I consider the time of about 2003-2009 the golden age of FFmpeg: new developers, new features, fast growth and so on. Some people drifted in because they wanted to fix some encoding or decoding problem Summer of Code program participation started in 2006, so various students came in and usually left (very few stayed).

Then the consequences of fame started to sink in: FFmpeg became a recognized solution used in the enterprise so more developers were coming with patches to support various enterprise stuff (like broadcasting-specific containers) and disagreements with the project management style were rising (like migrating to Git, having regular releases instead of sticking at 0.4.9pre1 and—the unthinkable—throwing out some outdated features). So the split happened and after the period of initial confusion libav was born.

The following period was a war of FFmpeg against libav, no points for guessing which project won it (I think mostly to the efforts of Carl Eugen, hence I call the project of this period CEmpeg). But in the course of it changed a lot in order to win more popularity with the Linux distributions (and to be able to merge changes from libav).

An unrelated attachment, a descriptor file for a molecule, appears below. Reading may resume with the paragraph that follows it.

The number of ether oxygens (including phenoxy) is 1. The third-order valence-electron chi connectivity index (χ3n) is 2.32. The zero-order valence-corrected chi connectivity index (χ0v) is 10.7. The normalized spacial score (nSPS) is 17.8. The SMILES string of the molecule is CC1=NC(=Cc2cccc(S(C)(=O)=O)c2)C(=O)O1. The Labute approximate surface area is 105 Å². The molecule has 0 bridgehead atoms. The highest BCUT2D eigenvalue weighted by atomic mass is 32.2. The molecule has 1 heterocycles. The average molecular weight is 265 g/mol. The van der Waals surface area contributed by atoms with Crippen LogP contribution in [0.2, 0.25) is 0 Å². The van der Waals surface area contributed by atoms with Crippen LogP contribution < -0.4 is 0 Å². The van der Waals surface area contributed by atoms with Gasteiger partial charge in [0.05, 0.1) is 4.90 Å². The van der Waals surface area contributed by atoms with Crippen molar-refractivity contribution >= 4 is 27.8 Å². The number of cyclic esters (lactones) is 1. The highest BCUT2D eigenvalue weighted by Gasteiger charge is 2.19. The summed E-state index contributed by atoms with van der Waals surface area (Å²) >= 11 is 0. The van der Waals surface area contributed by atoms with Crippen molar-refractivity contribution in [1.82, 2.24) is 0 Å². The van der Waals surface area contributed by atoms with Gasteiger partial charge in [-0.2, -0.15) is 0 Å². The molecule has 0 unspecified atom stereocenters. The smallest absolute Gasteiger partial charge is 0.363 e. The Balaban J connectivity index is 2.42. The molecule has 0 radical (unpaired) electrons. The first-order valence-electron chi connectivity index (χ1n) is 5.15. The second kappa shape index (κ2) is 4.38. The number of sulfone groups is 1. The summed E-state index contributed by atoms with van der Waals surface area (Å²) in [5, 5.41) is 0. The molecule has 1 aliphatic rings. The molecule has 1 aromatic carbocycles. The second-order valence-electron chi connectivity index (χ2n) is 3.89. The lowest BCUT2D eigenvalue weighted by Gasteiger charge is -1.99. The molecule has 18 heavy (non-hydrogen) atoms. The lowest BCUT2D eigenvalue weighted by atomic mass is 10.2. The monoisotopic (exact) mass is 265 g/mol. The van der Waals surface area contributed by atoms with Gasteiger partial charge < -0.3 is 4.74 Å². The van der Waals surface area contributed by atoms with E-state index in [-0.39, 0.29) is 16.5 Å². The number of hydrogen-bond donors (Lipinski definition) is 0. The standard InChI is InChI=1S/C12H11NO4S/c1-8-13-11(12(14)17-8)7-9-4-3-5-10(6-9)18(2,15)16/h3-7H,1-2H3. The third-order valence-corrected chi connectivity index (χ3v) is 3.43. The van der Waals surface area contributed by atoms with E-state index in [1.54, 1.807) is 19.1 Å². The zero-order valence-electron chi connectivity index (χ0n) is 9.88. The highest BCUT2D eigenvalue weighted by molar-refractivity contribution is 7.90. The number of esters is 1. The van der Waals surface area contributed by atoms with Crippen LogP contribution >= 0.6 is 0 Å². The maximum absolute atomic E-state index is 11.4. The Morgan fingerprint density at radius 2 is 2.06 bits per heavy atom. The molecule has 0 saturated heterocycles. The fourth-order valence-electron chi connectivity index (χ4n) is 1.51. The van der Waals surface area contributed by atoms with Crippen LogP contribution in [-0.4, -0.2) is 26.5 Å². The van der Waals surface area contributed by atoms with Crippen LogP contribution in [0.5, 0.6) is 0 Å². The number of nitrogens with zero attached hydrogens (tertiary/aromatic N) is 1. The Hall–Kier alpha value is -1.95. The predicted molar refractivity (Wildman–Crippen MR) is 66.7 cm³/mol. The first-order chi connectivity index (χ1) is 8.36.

Yet this was the beginning of its end. As I said before, now the development is mostly bugfixes and updates for various wrappers (both for hardware and software codecs) plus filters (do we really need another gstreamer?). A certain Jean-Baptiste from VideoLAN project undertook a valiant effort to reform FFmpeg by introducing a clearer structure for resolving technical arguments and tried to finally get proper funding from those large companies using the software but so far jbmpeg seems like a mostly failed effort to me, both from the financial and the organisational point of view.

Now with all this context it should be easier for me to talk about the roles of individual developers and other people whose work was important for the project (like compn or Piotr Bandurski) as they would fit somewhere on the timeline and not act in vacuum.